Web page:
The UN body had much to say about aboriginal rights, singling out the Lubicon Lake Cree of northern Alberta for special mention.

Using the uncommonly forceful diplomatic term "strongly recommends," the committee called on Canada to reopen land-rights talks and consult the Lubicon "prior to the grant of licences for economic purposes on disputed land."
Everything is relative, of course, and it's much worse in many places (as my recent travels can attest), but that's little comfort to Canadians who live in poverty. Canada has a lot of work to do.

On the positive side, the UN committee acknowledged progress in Canada in certain areas. Fewer people live below the federal goverment's poverty line, maternity and partental benefits have been extended, foreign aid has increased slightly, and disparities between aboriginal people and the rest of the population narrowed in two important areas, infant mortality and high school enrolment.

Toronto Star story here.

5 comments:

James said...

A lot of recent provincial governments have been keen on cutting welfare and subsidized housing. The recent Mike Harris Tory government in Ontario was really big on it. One of the legacies of that has been the huge increase in homelessness and panhandling in Toronto.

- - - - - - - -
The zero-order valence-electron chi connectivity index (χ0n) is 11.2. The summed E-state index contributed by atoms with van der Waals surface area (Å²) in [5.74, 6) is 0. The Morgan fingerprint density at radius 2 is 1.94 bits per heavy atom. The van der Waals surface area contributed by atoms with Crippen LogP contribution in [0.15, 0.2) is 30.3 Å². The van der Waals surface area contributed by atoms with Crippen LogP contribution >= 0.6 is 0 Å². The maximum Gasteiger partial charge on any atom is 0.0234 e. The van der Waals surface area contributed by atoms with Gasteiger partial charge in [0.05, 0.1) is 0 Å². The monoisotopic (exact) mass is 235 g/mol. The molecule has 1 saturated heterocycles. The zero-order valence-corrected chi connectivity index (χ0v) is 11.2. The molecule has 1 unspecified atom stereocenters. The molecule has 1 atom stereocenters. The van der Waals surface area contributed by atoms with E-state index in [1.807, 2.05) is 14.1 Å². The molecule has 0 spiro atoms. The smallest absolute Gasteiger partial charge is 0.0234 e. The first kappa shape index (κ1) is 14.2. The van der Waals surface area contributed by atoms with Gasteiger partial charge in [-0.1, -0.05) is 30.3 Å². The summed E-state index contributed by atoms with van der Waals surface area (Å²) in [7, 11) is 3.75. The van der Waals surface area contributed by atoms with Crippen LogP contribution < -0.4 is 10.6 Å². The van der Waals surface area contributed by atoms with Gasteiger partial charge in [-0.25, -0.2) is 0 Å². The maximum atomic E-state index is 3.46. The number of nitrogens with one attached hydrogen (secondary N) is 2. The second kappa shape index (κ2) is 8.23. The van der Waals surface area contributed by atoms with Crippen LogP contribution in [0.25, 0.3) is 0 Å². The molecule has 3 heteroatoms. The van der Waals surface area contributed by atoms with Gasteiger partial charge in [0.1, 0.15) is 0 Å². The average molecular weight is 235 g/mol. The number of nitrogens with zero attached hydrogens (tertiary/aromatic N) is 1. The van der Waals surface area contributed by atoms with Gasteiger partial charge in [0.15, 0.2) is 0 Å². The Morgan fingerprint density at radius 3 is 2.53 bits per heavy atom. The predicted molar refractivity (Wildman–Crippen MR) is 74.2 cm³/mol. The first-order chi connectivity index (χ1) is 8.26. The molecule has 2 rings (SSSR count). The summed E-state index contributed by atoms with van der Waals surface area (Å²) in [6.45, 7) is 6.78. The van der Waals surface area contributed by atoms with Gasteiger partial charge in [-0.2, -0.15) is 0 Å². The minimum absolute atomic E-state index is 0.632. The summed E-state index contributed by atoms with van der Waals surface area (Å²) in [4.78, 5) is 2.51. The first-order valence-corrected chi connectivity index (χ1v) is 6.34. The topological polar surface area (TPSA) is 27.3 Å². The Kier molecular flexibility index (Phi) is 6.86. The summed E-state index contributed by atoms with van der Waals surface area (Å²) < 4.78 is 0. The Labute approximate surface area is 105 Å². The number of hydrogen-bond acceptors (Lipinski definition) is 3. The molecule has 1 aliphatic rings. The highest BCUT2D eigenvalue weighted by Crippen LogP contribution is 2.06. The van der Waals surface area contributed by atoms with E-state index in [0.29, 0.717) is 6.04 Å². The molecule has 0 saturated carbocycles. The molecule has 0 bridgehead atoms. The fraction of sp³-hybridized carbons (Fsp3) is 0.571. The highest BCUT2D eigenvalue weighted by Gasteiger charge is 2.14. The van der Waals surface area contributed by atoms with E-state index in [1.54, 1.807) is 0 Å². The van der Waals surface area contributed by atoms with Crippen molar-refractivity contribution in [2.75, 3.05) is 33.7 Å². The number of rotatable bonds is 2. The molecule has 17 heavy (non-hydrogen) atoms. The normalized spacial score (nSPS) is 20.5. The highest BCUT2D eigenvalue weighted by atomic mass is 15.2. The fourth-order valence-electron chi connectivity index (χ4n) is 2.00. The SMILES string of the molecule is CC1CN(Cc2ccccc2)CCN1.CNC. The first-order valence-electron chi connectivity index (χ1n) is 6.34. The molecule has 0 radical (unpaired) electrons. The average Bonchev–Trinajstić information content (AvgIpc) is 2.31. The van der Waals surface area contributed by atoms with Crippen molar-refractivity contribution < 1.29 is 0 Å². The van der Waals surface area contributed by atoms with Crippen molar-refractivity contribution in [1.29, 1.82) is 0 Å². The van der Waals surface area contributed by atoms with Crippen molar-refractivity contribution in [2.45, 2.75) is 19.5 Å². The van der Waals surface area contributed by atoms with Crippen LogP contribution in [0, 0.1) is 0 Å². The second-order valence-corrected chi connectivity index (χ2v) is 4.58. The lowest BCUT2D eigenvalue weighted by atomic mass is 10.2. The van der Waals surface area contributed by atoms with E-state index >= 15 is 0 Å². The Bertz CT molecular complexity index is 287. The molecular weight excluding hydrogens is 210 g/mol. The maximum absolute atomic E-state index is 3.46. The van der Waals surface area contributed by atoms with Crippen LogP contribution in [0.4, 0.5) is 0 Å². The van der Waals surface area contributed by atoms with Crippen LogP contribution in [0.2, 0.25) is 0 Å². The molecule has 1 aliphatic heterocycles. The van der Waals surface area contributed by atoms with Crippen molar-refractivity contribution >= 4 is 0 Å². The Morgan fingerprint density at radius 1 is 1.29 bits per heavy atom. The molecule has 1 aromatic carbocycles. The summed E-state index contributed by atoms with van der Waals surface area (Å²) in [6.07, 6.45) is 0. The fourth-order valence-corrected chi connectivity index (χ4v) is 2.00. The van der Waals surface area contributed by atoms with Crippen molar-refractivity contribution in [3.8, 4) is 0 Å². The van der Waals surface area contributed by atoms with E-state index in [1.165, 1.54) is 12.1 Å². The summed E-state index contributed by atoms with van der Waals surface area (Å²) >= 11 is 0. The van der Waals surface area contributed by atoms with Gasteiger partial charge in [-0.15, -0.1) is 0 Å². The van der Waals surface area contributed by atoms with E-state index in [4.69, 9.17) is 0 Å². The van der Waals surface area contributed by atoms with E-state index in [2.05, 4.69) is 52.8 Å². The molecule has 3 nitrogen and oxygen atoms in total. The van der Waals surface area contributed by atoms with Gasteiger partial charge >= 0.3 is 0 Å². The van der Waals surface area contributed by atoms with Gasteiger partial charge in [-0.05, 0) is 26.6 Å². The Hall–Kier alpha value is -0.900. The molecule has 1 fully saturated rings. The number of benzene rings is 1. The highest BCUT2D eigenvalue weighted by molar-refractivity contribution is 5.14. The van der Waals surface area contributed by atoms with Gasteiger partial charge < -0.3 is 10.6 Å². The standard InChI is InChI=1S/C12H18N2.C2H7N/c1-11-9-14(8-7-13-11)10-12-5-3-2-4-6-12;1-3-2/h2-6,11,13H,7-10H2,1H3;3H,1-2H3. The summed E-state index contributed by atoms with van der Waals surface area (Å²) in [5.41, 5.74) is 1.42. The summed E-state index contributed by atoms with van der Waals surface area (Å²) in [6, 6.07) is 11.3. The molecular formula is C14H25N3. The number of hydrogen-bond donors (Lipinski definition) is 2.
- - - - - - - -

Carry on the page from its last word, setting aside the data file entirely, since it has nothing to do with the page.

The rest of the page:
I've never understood the people who say "Why should I pay taxes into the welfare system?" one moment and "How do we get rid of these squeegee kids?" the next.

L-girl said...

The recent Mike Harris Tory government in Ontario was really big on it. One of the legacies of that has been the huge increase in homelessness and panhandling in Toronto.

People often mention Mike Harris and refer to the sorry state of Toronto in the same breath.

Of course, Toronto looks clean and sane to me, but again, that's all relative. Homelessness and hunger to any degree is simply wrong.

James said...